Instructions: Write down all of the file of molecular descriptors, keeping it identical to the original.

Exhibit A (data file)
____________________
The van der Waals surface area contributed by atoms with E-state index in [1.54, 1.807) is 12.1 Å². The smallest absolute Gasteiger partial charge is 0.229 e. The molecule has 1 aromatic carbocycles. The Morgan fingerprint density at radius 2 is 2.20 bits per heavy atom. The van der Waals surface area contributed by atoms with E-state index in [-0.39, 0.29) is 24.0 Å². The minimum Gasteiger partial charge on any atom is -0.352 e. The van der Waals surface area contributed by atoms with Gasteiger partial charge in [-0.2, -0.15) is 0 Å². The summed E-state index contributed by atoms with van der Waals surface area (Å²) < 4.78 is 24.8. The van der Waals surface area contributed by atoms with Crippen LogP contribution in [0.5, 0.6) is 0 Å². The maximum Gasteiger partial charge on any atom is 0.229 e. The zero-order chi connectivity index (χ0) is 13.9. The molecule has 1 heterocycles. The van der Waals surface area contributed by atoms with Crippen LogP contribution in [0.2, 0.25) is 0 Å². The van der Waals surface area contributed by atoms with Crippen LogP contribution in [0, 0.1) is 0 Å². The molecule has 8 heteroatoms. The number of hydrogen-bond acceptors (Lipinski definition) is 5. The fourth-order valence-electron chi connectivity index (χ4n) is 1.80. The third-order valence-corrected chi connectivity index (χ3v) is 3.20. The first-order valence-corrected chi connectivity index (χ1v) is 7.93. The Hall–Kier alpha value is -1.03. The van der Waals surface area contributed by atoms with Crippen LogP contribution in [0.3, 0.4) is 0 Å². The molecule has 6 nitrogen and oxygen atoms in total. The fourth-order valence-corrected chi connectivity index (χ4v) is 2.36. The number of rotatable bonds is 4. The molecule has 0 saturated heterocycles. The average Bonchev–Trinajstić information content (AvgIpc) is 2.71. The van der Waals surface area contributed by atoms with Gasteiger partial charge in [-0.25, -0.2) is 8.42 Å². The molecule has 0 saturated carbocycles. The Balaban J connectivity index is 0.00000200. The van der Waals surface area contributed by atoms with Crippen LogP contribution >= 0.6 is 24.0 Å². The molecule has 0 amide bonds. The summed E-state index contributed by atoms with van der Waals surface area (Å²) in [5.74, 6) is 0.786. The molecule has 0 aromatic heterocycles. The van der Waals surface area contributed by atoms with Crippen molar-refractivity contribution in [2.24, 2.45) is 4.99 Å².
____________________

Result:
The van der Waals surface area contributed by atoms with E-state index in [1.54, 1.807) is 12.1 Å². The smallest absolute Gasteiger partial charge is 0.229 e. The molecule has 1 aromatic carbocycles. The Morgan fingerprint density at radius 2 is 2.20 bits per heavy atom. The van der Waals surface area contributed by atoms with E-state index in [-0.39, 0.29) is 24.0 Å². The minimum Gasteiger partial charge on any atom is -0.352 e. The van der Waals surface area contributed by atoms with Gasteiger partial charge in [-0.2, -0.15) is 0 Å². The summed E-state index contributed by atoms with van der Waals surface area (Å²) < 4.78 is 24.8. The van der Waals surface area contributed by atoms with Crippen LogP contribution in [0.5, 0.6) is 0 Å². The maximum Gasteiger partial charge on any atom is 0.229 e. The zero-order chi connectivity index (χ0) is 13.9. The molecule has 1 heterocycles. The van der Waals surface area contributed by atoms with Crippen LogP contribution in [0.2, 0.25) is 0 Å². The van der Waals surface area contributed by atoms with Crippen LogP contribution in [0, 0.1) is 0 Å². The molecule has 8 heteroatoms. The number of hydrogen-bond acceptors (Lipinski definition) is 5. The fourth-order valence-electron chi connectivity index (χ4n) is 1.80. The third-order valence-corrected chi connectivity index (χ3v) is 3.20. The first-order valence-corrected chi connectivity index (χ1v) is 7.93. The Hall–Kier alpha value is -1.03. The van der Waals surface area contributed by atoms with Crippen LogP contribution in [0.3, 0.4) is 0 Å². The molecule has 6 nitrogen and oxygen atoms in total. The fourth-order valence-corrected chi connectivity index (χ4v) is 2.36. The number of rotatable bonds is 4. The molecule has 0 saturated heterocycles. The average Bonchev–Trinajstić information content (AvgIpc) is 2.71. The van der Waals surface area contributed by atoms with Gasteiger partial charge in [-0.25, -0.2) is 8.42 Å². The molecule has 0 saturated carbocycles. The Balaban J connectivity index is 0.00000200. The van der Waals surface area contributed by atoms with Crippen LogP contribution >= 0.6 is 24.0 Å². The molecule has 0 amide bonds. The summed E-state index contributed by atoms with van der Waals surface area (Å²) in [5.74, 6) is 0.786. The molecule has 0 aromatic heterocycles. The van der Waals surface area contributed by atoms with Crippen molar-refractivity contribution in [2.24, 2.45) is 4.99 Å².